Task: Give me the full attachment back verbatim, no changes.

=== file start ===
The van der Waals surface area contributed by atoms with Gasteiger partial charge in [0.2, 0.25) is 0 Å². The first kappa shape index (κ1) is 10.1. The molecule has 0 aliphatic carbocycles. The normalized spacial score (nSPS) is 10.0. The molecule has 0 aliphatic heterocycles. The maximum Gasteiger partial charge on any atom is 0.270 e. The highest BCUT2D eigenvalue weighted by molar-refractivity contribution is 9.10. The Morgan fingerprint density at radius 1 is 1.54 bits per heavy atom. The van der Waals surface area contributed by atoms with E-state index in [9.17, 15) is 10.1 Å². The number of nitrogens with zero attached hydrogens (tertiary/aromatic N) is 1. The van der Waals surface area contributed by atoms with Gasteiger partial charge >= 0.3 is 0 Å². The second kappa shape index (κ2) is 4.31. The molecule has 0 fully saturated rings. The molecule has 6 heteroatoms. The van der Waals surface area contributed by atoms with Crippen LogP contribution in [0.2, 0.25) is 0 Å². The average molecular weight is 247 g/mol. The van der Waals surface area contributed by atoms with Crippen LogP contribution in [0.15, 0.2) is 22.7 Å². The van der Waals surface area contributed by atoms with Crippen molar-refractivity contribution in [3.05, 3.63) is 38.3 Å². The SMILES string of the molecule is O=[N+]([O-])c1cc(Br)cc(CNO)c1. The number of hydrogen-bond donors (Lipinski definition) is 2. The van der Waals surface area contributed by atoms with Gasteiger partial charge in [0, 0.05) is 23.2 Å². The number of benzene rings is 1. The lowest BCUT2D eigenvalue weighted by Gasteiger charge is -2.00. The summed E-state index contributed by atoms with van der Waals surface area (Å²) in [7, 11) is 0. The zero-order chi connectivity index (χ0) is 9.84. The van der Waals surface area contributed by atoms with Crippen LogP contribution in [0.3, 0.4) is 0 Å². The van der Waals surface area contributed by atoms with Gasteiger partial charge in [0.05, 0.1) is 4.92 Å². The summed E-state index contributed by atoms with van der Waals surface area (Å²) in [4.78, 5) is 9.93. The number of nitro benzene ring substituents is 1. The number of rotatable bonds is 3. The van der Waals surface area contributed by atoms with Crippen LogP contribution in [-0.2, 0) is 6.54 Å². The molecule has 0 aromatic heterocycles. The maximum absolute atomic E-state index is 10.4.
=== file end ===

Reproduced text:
The van der Waals surface area contributed by atoms with Gasteiger partial charge in [0.2, 0.25) is 0 Å². The first kappa shape index (κ1) is 10.1. The molecule has 0 aliphatic carbocycles. The normalized spacial score (nSPS) is 10.0. The molecule has 0 aliphatic heterocycles. The maximum Gasteiger partial charge on any atom is 0.270 e. The highest BCUT2D eigenvalue weighted by molar-refractivity contribution is 9.10. The Morgan fingerprint density at radius 1 is 1.54 bits per heavy atom. The van der Waals surface area contributed by atoms with E-state index in [9.17, 15) is 10.1 Å². The number of nitrogens with zero attached hydrogens (tertiary/aromatic N) is 1. The van der Waals surface area contributed by atoms with Gasteiger partial charge >= 0.3 is 0 Å². The second kappa shape index (κ2) is 4.31. The molecule has 0 fully saturated rings. The molecule has 6 heteroatoms. The van der Waals surface area contributed by atoms with Crippen LogP contribution in [0.2, 0.25) is 0 Å². The average molecular weight is 247 g/mol. The van der Waals surface area contributed by atoms with Crippen LogP contribution in [0.15, 0.2) is 22.7 Å². The van der Waals surface area contributed by atoms with Crippen molar-refractivity contribution in [3.05, 3.63) is 38.3 Å². The SMILES string of the molecule is O=[N+]([O-])c1cc(Br)cc(CNO)c1. The number of hydrogen-bond donors (Lipinski definition) is 2. The van der Waals surface area contributed by atoms with Gasteiger partial charge in [0, 0.05) is 23.2 Å². The number of benzene rings is 1. The lowest BCUT2D eigenvalue weighted by Gasteiger charge is -2.00. The summed E-state index contributed by atoms with van der Waals surface area (Å²) in [7, 11) is 0. The zero-order chi connectivity index (χ0) is 9.84. The van der Waals surface area contributed by atoms with Crippen LogP contribution in [0.3, 0.4) is 0 Å². The van der Waals surface area contributed by atoms with Gasteiger partial charge in [0.05, 0.1) is 4.92 Å². The summed E-state index contributed by atoms with van der Waals surface area (Å²) in [4.78, 5) is 9.93. The number of nitro benzene ring substituents is 1. The number of rotatable bonds is 3. The van der Waals surface area contributed by atoms with Crippen LogP contribution in [-0.2, 0) is 6.54 Å². The molecule has 0 aromatic heterocycles. The maximum absolute atomic E-state index is 10.4.